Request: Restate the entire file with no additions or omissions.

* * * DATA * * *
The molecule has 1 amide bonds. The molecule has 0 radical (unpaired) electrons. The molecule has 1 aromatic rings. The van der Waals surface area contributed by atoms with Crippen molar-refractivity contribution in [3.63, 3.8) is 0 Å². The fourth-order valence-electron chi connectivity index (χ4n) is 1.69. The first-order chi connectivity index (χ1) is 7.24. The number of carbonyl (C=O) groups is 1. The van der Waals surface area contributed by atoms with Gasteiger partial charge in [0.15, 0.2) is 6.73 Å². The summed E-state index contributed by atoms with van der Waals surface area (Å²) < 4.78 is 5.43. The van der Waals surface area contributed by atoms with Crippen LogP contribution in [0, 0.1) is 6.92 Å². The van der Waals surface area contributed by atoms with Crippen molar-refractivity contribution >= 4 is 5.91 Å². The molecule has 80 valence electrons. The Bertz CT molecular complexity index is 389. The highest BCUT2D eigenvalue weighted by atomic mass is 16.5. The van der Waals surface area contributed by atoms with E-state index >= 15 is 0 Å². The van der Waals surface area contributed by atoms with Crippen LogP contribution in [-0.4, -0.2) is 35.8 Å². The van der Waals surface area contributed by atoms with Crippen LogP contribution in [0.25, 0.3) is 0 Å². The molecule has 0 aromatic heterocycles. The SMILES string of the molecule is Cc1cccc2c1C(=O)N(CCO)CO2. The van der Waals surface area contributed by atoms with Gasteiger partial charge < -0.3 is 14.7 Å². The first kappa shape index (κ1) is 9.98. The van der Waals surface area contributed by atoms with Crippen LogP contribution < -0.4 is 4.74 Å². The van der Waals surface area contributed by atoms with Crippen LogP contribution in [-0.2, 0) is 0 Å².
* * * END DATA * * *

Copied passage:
The molecule has 1 amide bonds. The molecule has 0 radical (unpaired) electrons. The molecule has 1 aromatic rings. The van der Waals surface area contributed by atoms with Crippen molar-refractivity contribution in [3.63, 3.8) is 0 Å². The fourth-order valence-electron chi connectivity index (χ4n) is 1.69. The first-order chi connectivity index (χ1) is 7.24. The number of carbonyl (C=O) groups is 1. The van der Waals surface area contributed by atoms with Gasteiger partial charge in [0.15, 0.2) is 6.73 Å². The summed E-state index contributed by atoms with van der Waals surface area (Å²) < 4.78 is 5.43. The van der Waals surface area contributed by atoms with Crippen LogP contribution in [0, 0.1) is 6.92 Å². The van der Waals surface area contributed by atoms with Crippen molar-refractivity contribution >= 4 is 5.91 Å². The molecule has 80 valence electrons. The Bertz CT molecular complexity index is 389. The highest BCUT2D eigenvalue weighted by atomic mass is 16.5. The van der Waals surface area contributed by atoms with E-state index >= 15 is 0 Å². The van der Waals surface area contributed by atoms with Crippen LogP contribution in [-0.4, -0.2) is 35.8 Å². The van der Waals surface area contributed by atoms with Crippen LogP contribution in [0.25, 0.3) is 0 Å². The molecule has 0 aromatic heterocycles. The SMILES string of the molecule is Cc1cccc2c1C(=O)N(CCO)CO2. The van der Waals surface area contributed by atoms with Gasteiger partial charge < -0.3 is 14.7 Å². The first kappa shape index (κ1) is 9.98. The van der Waals surface area contributed by atoms with Crippen LogP contribution < -0.4 is 4.74 Å². The van der Waals surface area contributed by atoms with Crippen LogP contribution in [-0.2, 0) is 0 Å².